2. Do the Marlins have enough rotational depth to catch the Phillies? Florida has a good rotation mixed with young talent and settled veterans. But to catch the Phillies, the Marlins will need the consistency at the lower end of the rotation. Josh Johnson and Ricky Nolasco are set at the top. Can Anibal Sanchez, Chris Volstad, and Andrew Miller step up?

New York Mets

null1. How healthy are the Mets? There’s no doubt that the Mets have talent on the team, but rarely were fans treated to a full lineup at Citi Field last season. Jose Reyes missed most of last season and has experienced thyroid problems in Spring Training. The Mets offense is just not the same without him at the top of the lineup.

2. Does ace Johan Santana get any help? Santana was hurt a lot last season, but when he’s healthy, he’s one of the best pitchers in all of baseball. Truthfully, he’s the only pitcher in the Mets rotation that is consistent. Mike Pelfrey, John Maine, and Oliver Perez need to step up.

Philadelphia Phillies

null1. Can the Phillies make it to three straight World Series? No National League team has accomplished the feat since the 1942 to ’44 St. Louis Cardinals. The addition of Roy Halladay makes it seem more of a possibility. Plus, the Phils have one of the best offenses that is hard to shut down for 9 innings.

2. Does Cole Hamels return to form? In 2008, Hamels was dominant all season and it culminated in the World Series victory. He was a disappointment in 2009 however. Now, he has Roy Halladay all season for help. If Hamels can pitch effectively, it gives the Phils a lefty-righty combo at the top of the lineup that can shut down any team.

Washington Nationals

null1. How soon do we see Stephen Strasburg? The Nationals were in the headlines positively before last summer’s amateur draft. Will they take Strasburg and if they do, can they sign him? They took the Scott Boras client and they signed him. He’ll start in the minor leagues, but if he performs as well as some envision him, he may be pitching in D.C. by late summer.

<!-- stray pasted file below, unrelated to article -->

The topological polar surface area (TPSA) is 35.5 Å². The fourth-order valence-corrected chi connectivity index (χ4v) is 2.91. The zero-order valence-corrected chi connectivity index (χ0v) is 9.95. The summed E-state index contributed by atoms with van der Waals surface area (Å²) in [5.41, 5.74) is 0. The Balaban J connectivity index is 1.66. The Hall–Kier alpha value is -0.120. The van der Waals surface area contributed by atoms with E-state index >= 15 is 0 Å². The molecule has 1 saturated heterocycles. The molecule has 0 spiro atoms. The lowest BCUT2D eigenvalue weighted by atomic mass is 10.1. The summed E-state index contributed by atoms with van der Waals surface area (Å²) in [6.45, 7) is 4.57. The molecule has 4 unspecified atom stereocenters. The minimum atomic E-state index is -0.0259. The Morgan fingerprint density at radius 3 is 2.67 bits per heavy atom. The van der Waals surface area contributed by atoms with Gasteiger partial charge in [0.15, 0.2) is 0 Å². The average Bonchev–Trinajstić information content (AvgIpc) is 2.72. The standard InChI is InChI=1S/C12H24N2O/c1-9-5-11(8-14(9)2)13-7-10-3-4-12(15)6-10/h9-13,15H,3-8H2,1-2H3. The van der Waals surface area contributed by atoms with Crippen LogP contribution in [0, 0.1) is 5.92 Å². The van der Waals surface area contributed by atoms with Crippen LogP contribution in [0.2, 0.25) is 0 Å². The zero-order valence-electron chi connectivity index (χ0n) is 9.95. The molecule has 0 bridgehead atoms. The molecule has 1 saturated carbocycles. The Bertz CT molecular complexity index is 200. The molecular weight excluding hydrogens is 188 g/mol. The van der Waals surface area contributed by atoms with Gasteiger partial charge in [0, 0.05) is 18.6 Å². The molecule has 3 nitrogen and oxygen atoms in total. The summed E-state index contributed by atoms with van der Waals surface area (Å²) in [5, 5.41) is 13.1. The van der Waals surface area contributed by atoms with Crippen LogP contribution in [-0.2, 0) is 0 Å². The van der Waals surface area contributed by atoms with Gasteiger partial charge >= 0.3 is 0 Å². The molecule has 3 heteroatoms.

2. Does the defense improve? The Nationals had a lot of problems last season, but their offense was serviceable for most of the season. They really struggled in the field though, committing 143 errors. Baseball has seen a resurgence in emphasis on pitching and defense. The Nats can help themselves by improving with the leather.

Two Questions: AL Central

As part of EJSIC’s coverage of the national pastime, today will focus on the American League Central division which could be won by a number of teams by the time September arrives.

Chicago White Sox


1. Does having Jake Peavy a whole season tilt the division in their favor? Jake Peavy is one of the true elite pitchers in baseball, but he’s been stuck on a rebuilding Padres team over the past few seasons. Now his starts will be more meaningful. Plus, he’s no longer the do-it-all pitcher he was before. Peavy has another top starter in Mark Buerhle as well as a mix of young talent and veteran experience throughout the rest of the rotation. They should all benefit one another as the White Sox arguably have the best rotation in the division.

2. Can Alex Rios return to form? The Blue Jays flat out dropped Rios last year despite the hefty price tag. The White Sox gambled by signing him. He’s still under that contract, so the question remains, can he return to form and produce the numbers that got him the deal in the first place? The White Sox need a consistent power guy behind Carlos Quentin who will drive in Alexei Ramirez and new acquisition Juan Pierre.

Cleveland Indians


1. What’s left of the starting rotation? In the last two seasons, the Indians have traded away C.C. Sabathia and Cliff Lee when each one was the defending American League Cy Young award winner. The remains are Jake Westbrook, Justin Masterson, Fausto Carmona, David Huff, and about 4 other guys vying for one spot. That’s not exactly a fearful staring five and winning games begins with solid pitching. The Indians are in need of some upgrades.

2. Can Grady Sizemore stay healthy? Sizemore is one of my favorite players to watch. He’s a five tool talent. But last season, he struggled to stay healthy and his performance reflected it. His team struggled as well. Sizemore is the key for the Indians staying out of the basement.

Detroit Tigers


1. How good can Johnny Damon be? Watching the playoffs last season, there’s no doubt that Johnny Damon still brings value to a team. But his home and away splits last year weren’t the best. He shined at the hitting paradise of New Yankee Stadium, but did not perform as well away from it. Now, he’s in a new ballpark with less protection in the lineup. He needs to be an on-base guy for the Tigers in the mold of departed Curtis Granderson.